In this article, we define revenue and profit so you can reach your business goals and ultimately make more money. Understanding the relationship between revenue and profit is crucial to your business’s success.
Revenue is any money that you collect in a certain period of time. If you worked three jobs in one week, then the money that you invoice your clients is your revenue. It does not factor in any expenses or losses. It acts as a total sum of income.
**Profit is what is left of your revenue after all of your expenses come out. **These expenses typically include employee pay, office rental, vehicle and equipment payments, cost of materials, and any other office expenses that you pay for. Anything that you pay for, on the job or beyond, comes out of your revenue and affects your profits.
One of the critical failures of many businesses is that they see large amounts of money coming in and they assume the best of the situation. While revenue is important, it isn’t the best indicator of how your business is doing.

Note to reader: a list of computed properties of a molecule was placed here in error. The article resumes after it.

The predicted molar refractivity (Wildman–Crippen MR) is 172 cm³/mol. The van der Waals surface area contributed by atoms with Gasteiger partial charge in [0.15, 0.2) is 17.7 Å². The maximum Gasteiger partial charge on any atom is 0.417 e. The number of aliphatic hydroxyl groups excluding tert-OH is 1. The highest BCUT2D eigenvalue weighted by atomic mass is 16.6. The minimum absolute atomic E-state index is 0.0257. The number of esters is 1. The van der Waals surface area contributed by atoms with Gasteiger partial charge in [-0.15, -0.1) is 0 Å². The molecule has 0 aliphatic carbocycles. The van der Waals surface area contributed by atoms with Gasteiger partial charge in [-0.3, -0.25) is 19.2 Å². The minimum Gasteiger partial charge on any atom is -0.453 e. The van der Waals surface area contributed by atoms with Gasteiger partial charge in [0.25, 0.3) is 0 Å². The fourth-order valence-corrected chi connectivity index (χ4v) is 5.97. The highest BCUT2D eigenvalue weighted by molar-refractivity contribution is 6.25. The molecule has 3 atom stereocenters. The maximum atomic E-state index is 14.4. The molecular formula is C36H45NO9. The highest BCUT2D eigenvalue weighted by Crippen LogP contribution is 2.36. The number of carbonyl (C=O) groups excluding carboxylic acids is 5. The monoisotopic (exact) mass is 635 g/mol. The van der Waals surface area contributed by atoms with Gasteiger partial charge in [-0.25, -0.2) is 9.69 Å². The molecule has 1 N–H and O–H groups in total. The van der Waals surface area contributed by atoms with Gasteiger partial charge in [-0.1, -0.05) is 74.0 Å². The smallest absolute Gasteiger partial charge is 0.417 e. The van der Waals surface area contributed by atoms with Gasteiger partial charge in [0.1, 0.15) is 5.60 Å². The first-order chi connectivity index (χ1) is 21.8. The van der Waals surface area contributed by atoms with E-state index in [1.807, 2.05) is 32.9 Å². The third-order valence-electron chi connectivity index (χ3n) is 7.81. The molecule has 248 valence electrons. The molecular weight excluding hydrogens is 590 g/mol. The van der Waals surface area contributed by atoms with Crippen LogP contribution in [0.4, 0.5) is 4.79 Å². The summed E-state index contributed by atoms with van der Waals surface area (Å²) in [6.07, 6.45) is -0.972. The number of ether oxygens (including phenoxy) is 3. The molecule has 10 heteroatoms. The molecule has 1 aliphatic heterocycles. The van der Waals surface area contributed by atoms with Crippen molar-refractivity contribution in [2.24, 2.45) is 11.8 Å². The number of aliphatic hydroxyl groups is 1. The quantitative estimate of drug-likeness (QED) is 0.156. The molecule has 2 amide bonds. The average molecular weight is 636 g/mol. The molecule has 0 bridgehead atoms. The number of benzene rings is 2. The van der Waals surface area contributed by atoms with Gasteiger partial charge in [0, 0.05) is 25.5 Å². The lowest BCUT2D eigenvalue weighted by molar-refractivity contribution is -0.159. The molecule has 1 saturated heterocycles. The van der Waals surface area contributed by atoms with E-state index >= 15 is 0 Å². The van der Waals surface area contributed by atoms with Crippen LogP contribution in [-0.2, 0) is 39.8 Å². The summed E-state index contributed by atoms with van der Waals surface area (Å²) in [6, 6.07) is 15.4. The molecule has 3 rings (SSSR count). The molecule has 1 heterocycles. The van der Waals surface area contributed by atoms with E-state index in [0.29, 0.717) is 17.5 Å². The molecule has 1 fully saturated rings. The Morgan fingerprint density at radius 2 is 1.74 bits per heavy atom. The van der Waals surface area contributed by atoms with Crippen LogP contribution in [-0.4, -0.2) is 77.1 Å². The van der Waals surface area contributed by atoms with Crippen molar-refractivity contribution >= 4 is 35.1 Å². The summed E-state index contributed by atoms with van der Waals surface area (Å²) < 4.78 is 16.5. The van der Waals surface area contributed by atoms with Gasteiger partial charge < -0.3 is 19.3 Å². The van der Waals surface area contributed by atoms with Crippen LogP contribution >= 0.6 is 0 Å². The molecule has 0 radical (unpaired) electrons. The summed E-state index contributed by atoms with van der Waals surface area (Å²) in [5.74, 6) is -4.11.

If you have high revenue and small profits, you likely have accepted and completed a lot of work but paid a large amount of your revenue on overhead, costly mistakes on the job site, or haven’t set yourself up with a decent profit margin. In this scenario, it is possible to show high quantities of money and no signs of profit.
Businesses that structure themselves to find the balancing point for efficiency, accurate costs, and quality work have an easier time finding profit at the end of every job. Even with lower overall revenue, you can be prepared to make higher amounts of profit.
This most likely means that the business owner is creating accurate estimates, keeping expenses to a minimum, completing jobs quickly, and maximizing their team efficiency to take as little away from their profits as possible.
Multiple factors can impact your revenue and profits. Your back-office efficiency, time management, employees, quality of work, rent, payroll, vehicles, equipment, and how accurate your estimates and accounting are can all impact your revenue and profit. The largest factors are your business size, structure, quality of work, and any overarching systems that help you manage this.
Having a highly efficient and organized team can help override many of these factors, enabling you to focus on accepting more of the right jobs and creating a larger revenue stream, with the hopes to turn that into more profit.
Selling projects with the right margins is a complex and time-consuming process that requires knowing your overhead and output. ConGenius will guide you through the preconstruction process, drastically reducing the time required to build high-quality, accurate, and winning proposals.
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